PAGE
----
“I like that song,” I told her. “It has harpsichord in it.”

She quickly moved on, unswayed by the lure of the harpischord.

I vaguely remember The Morning After from the time, though I do remember the slew of ’70s disaster flicks – Airport ’75, Earthquake, The Towering Inferno – that featured all-star casts and would air as The ABC Sunday Night Movie.

A few days later, I happened to read Lawrence Welk, Pop Star over at The Hits Just Keep On Comin’. I read with interest as Paloma and I will often watch when we come across an episode of The Lawrence Welk Show.

JB noted that the song Calcutta, Welk’s Number One hit from 1961, features harpsichord.

Harpsichord.

I had to do a bit of sleuthing to find more songs with harpsichord.

There were a number that I immediately recognized, songs like Simon & Garfunkel’s Scarborough Fair/Canticle, Mamas & Papas’ Monday Monday, Yardbirds’ For Your Love, Paul Muriat’s Love Is Blue, The Beatles’ Piggies, and Partridge Family’s I Think I Love You.

I might be able to bang out a few chords on guitar, but I’m not a musician. I don’t think that I ever really pondered the harpsichord I was hearing in those songs.

I’m not even sure that I knew that what I was hearing was harpsichord.

However, to paraphrase Marcia Brady, I don’t know how to build a clock, but I know how to tell time and, though I might know little about the harpsichord, I can still enjoy what it brings to a song.

Here are four songs with harpsichord…

Asia – Ride Easy
from Anthologia: The 20th Anniversary/Geffen Years Collection (1982-1990)

I was completely smitten with Asia’s self-titled debut in ’82 and – somewhere – I still have a poster of the album cover. That poster inspired me to suggest the Asia dragon as potential artwork when Paloma was searching for something to cover a tattoo.

(she didn’t find the idea as grand as I did, but, then again, she wasn’t a fourteen-year old boy in 1982)

Yet, grand is an appropriate description of the quartet’s debut album and it shouldn’t be surprising that a band whose drummer had a gong would find room for harpsichord, too.

Ride Easy was the b-side to Asia’s first hit, Heat Of The Moment, and not included on their debut album much to my dismay at the time as I’d only get to hear it when I’d punch it up on a jukebox.

Maureen McGovern – The Morning After
from Have A Nice Decade: The ’70s Pop Culture Box

I seem to hear The Morning After at least once a week while listening to Sirius’ ’70s station on the morning commute to work and that’s fine by me.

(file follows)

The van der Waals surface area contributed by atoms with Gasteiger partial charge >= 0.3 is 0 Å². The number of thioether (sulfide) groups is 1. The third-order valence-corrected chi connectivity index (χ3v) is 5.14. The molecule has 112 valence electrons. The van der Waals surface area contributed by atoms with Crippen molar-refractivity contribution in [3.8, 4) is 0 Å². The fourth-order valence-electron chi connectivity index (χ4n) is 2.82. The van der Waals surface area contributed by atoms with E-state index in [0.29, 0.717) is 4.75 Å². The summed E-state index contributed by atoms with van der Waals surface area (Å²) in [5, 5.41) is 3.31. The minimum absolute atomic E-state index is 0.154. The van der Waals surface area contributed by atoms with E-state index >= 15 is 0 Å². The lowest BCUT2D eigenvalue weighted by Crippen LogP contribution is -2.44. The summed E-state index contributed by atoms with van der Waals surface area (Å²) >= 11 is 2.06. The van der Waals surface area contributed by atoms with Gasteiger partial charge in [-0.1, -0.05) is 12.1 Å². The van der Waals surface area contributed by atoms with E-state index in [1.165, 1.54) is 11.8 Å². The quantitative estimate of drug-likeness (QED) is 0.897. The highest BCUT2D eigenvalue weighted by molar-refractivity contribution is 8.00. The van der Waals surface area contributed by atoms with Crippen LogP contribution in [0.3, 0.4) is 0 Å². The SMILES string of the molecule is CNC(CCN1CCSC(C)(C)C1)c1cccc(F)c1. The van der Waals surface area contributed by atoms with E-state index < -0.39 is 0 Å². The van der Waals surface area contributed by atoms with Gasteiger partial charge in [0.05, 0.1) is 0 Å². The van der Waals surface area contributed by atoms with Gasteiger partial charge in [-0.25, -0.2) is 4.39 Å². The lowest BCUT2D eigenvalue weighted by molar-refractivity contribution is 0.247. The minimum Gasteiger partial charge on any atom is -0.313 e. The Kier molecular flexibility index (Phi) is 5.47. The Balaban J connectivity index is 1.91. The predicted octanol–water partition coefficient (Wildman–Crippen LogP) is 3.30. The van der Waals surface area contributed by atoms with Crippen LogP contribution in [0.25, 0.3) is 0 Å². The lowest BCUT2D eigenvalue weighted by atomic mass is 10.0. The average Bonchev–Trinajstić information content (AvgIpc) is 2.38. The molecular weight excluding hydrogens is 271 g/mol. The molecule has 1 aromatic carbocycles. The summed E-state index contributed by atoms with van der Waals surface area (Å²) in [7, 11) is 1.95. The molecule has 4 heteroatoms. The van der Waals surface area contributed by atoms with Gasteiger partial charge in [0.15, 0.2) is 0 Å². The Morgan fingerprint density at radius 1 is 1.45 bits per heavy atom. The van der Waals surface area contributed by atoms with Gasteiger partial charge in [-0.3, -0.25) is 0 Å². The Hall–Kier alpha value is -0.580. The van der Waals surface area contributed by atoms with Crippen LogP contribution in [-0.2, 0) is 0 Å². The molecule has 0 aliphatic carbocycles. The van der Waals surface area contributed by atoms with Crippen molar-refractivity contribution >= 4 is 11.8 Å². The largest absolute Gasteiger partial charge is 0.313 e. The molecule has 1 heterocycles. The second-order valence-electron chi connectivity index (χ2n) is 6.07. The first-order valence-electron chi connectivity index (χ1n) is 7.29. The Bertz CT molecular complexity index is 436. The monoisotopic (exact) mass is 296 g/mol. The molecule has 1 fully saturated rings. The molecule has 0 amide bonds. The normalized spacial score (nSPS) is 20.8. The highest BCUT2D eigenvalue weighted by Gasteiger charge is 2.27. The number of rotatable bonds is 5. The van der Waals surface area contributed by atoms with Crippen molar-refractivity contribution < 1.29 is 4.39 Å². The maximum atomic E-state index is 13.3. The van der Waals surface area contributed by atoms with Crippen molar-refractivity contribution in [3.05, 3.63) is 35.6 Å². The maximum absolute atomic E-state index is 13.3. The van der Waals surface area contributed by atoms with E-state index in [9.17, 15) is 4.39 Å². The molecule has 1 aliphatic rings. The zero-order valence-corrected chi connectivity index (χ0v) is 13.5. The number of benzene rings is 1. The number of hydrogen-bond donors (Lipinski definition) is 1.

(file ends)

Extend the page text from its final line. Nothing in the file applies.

There’s something about the song that I dig. Maybe it’s the sheer melodrama of it all, but, if you’re going to have a theme song about a luxury liner capsized by a massive tidal wave – and Ernest Borgnine is in the cast – I suppose that it’s no time to be timid.

Rolling Stones – Play With Fire
from Big Hits: High Tide And Green Grass

I fully admit that The Stones have been phoning it in for so long now that it has affected my view of them. And that makes it all the more astounding when something pre-Goats Head Soup pops up on the iPod.

Play With Fire is truly menacing and menace is a vibe which The Stones were once as capable of capturing as well as any band ever has.

Jellyfish – The King Is Half-Undressed
from Bellybutton

I discovered Jellyfish when the record store where I worked received a promo copy of the band’s debut, Bellybutton, in 1990. The psychedelic album cover was eye-catching and the music earned the group from San Francisco comparisons to greats like Queen, The Beach Boys, The Beatles, XTC, and Cheap Trick.

Despite plenty of swooning by critics, Jellyfish was unable to find mainstream success and would split up after just one more album, 1993’s Spilt Milk, but the group has continued to loom large in the hearts of power pop devotees for the past two decades.

Be forewarned, I listened to The King Is Half-Undressed the other morning as I hadn’t heard it for awhile. That was two days ago and I still haven’t been able to get it out of my head.


Saturday Mornings With Casey

February 20, 2010

Growing up in a household with no older siblings and with parents who had merely a passing interest in music, I didn’t have familial influences when I began to listen to music.